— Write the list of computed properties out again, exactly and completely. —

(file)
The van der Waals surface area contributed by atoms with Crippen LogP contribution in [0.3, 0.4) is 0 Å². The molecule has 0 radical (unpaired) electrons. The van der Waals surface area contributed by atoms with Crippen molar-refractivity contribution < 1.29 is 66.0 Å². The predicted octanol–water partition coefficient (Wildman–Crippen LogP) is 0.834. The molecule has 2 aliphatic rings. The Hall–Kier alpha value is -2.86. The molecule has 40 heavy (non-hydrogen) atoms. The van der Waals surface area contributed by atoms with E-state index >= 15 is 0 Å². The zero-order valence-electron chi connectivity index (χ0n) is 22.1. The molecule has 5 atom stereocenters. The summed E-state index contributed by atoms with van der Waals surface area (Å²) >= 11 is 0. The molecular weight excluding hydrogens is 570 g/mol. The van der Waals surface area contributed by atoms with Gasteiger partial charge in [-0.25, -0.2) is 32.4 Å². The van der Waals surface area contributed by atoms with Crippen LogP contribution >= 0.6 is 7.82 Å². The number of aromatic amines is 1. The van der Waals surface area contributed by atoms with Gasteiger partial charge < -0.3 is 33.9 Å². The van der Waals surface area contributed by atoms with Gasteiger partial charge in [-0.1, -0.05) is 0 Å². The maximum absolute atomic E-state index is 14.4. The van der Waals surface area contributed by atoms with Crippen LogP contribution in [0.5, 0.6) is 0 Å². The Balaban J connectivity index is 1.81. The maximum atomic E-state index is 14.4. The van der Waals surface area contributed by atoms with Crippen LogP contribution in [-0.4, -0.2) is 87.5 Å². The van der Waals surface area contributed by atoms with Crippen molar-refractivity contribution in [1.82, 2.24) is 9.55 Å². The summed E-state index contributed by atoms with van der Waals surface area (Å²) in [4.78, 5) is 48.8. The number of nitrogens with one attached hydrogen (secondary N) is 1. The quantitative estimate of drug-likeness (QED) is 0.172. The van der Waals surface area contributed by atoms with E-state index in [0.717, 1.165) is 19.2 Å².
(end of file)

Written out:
The van der Waals surface area contributed by atoms with Crippen LogP contribution in [0.3, 0.4) is 0 Å². The molecule has 0 radical (unpaired) electrons. The van der Waals surface area contributed by atoms with Crippen molar-refractivity contribution < 1.29 is 66.0 Å². The predicted octanol–water partition coefficient (Wildman–Crippen LogP) is 0.834. The molecule has 2 aliphatic rings. The Hall–Kier alpha value is -2.86. The molecule has 40 heavy (non-hydrogen) atoms. The van der Waals surface area contributed by atoms with E-state index >= 15 is 0 Å². The zero-order valence-electron chi connectivity index (χ0n) is 22.1. The molecule has 5 atom stereocenters. The summed E-state index contributed by atoms with van der Waals surface area (Å²) >= 11 is 0. The molecular weight excluding hydrogens is 570 g/mol. The van der Waals surface area contributed by atoms with Gasteiger partial charge in [-0.25, -0.2) is 32.4 Å². The van der Waals surface area contributed by atoms with Crippen LogP contribution >= 0.6 is 7.82 Å². The number of aromatic amines is 1. The van der Waals surface area contributed by atoms with Gasteiger partial charge < -0.3 is 33.9 Å². The van der Waals surface area contributed by atoms with Gasteiger partial charge in [-0.1, -0.05) is 0 Å². The maximum absolute atomic E-state index is 14.4. The van der Waals surface area contributed by atoms with Crippen LogP contribution in [0.5, 0.6) is 0 Å². The Balaban J connectivity index is 1.81. The maximum atomic E-state index is 14.4. The van der Waals surface area contributed by atoms with Crippen LogP contribution in [-0.4, -0.2) is 87.5 Å². The van der Waals surface area contributed by atoms with Crippen molar-refractivity contribution in [1.82, 2.24) is 9.55 Å². The summed E-state index contributed by atoms with van der Waals surface area (Å²) in [4.78, 5) is 48.8. The number of nitrogens with one attached hydrogen (secondary N) is 1. The quantitative estimate of drug-likeness (QED) is 0.172. The van der Waals surface area contributed by atoms with E-state index in [0.717, 1.165) is 19.2 Å².